|Use a smaller sample injection volume.|
|The sample solvent is incompatible with the mobile phase||Use a mobile phase or a weak solvent that is soluble in the injection solvent.|
|The sampler rotor is damaged||Replace the sampler rotor.|
|Peak broadening/peak broadening||The connector/connection is not suitable||Make sure your connector is properly installed.|
|External pipeline volume in the system||Make sure the line is thin and as short as possible to avoid column volume.|
|The sample volume is too large||Reduce the injection volume.|
|System Settings |
(For example, the data collection rate is too low)
|Check the data collection rate. Adjust detector Settings and/or time constants to use the fastest acquisition rate without reducing the signal-to-noise ratio.|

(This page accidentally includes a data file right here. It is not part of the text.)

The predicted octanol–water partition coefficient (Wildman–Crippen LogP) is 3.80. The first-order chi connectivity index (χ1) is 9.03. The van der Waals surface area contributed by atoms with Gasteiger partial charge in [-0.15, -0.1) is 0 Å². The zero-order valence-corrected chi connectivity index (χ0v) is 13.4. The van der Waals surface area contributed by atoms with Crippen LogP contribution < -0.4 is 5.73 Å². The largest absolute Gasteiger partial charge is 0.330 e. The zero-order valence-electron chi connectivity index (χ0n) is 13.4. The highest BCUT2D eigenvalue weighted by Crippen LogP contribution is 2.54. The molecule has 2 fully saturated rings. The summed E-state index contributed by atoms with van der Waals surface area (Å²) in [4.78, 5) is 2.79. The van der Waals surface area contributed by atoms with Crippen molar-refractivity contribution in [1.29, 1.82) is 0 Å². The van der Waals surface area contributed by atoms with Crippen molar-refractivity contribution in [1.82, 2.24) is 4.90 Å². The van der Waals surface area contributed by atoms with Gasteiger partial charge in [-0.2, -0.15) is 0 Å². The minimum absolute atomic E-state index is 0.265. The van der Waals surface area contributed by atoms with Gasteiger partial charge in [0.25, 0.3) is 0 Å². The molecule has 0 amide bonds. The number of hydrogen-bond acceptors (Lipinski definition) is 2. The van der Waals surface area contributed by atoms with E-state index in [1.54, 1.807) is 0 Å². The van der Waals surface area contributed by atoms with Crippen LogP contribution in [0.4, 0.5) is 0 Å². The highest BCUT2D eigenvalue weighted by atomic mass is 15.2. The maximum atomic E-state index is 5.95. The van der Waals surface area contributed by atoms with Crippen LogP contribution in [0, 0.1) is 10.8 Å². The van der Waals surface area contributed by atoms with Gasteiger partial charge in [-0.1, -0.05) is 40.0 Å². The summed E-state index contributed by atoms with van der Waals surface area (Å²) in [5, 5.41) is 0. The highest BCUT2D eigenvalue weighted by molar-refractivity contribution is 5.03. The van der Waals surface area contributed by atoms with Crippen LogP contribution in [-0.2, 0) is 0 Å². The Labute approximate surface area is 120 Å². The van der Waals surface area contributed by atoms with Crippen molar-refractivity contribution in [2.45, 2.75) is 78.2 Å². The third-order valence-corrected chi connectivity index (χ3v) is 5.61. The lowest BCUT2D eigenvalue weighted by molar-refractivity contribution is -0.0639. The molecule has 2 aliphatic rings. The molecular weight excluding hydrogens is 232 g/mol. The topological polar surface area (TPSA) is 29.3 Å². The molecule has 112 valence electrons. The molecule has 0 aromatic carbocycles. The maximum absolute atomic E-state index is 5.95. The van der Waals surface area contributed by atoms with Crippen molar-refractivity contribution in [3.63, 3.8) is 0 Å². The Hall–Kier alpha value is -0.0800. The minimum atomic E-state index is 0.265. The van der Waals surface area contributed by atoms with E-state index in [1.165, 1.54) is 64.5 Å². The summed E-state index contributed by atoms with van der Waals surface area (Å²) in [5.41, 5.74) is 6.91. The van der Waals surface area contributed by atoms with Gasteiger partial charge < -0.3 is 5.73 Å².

|Sample dilution is too high||Reduce dilution strength.|
|For gradient elution: resident volume||Reduce the initial gradient concentration for peak concentration or start the gradient using the sampler procedure prior to sample injection. Note that the peaks are elution in the gradient phase and not in equal degree elution.|
|Retention time drift||The column is getting old||Compared with the test chromatogram, the chromatographic column changes were found. |
Use protective columns to extend column life.
|Column size and flow rate changes||Make sure your method parameters are adjusted according to changes in flow rate and column specifications. |
This is especially important for gradient elution.